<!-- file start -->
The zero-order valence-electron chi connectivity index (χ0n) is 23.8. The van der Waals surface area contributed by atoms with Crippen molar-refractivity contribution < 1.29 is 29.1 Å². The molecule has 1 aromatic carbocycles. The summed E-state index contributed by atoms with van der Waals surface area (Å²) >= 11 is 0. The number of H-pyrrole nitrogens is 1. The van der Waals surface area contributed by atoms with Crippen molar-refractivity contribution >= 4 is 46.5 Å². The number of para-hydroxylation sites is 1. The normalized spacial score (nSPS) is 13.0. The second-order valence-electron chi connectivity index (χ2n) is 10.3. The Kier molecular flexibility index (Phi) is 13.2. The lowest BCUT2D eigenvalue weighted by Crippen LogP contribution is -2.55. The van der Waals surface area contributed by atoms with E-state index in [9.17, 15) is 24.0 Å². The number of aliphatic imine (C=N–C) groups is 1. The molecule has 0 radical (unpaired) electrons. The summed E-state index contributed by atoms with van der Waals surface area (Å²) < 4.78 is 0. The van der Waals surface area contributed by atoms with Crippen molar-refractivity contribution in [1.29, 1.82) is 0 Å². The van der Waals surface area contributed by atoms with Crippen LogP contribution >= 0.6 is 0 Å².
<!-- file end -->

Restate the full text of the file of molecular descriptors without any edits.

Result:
The zero-order valence-electron chi connectivity index (χ0n) is 23.8. The van der Waals surface area contributed by atoms with Crippen molar-refractivity contribution < 1.29 is 29.1 Å². The molecule has 1 aromatic carbocycles. The summed E-state index contributed by atoms with van der Waals surface area (Å²) >= 11 is 0. The number of H-pyrrole nitrogens is 1. The van der Waals surface area contributed by atoms with Crippen molar-refractivity contribution >= 4 is 46.5 Å². The number of para-hydroxylation sites is 1. The normalized spacial score (nSPS) is 13.0. The second-order valence-electron chi connectivity index (χ2n) is 10.3. The Kier molecular flexibility index (Phi) is 13.2. The lowest BCUT2D eigenvalue weighted by Crippen LogP contribution is -2.55. The van der Waals surface area contributed by atoms with E-state index in [9.17, 15) is 24.0 Å². The number of aliphatic imine (C=N–C) groups is 1. The molecule has 0 radical (unpaired) electrons. The summed E-state index contributed by atoms with van der Waals surface area (Å²) < 4.78 is 0. The van der Waals surface area contributed by atoms with Crippen molar-refractivity contribution in [1.29, 1.82) is 0 Å². The van der Waals surface area contributed by atoms with Crippen LogP contribution >= 0.6 is 0 Å².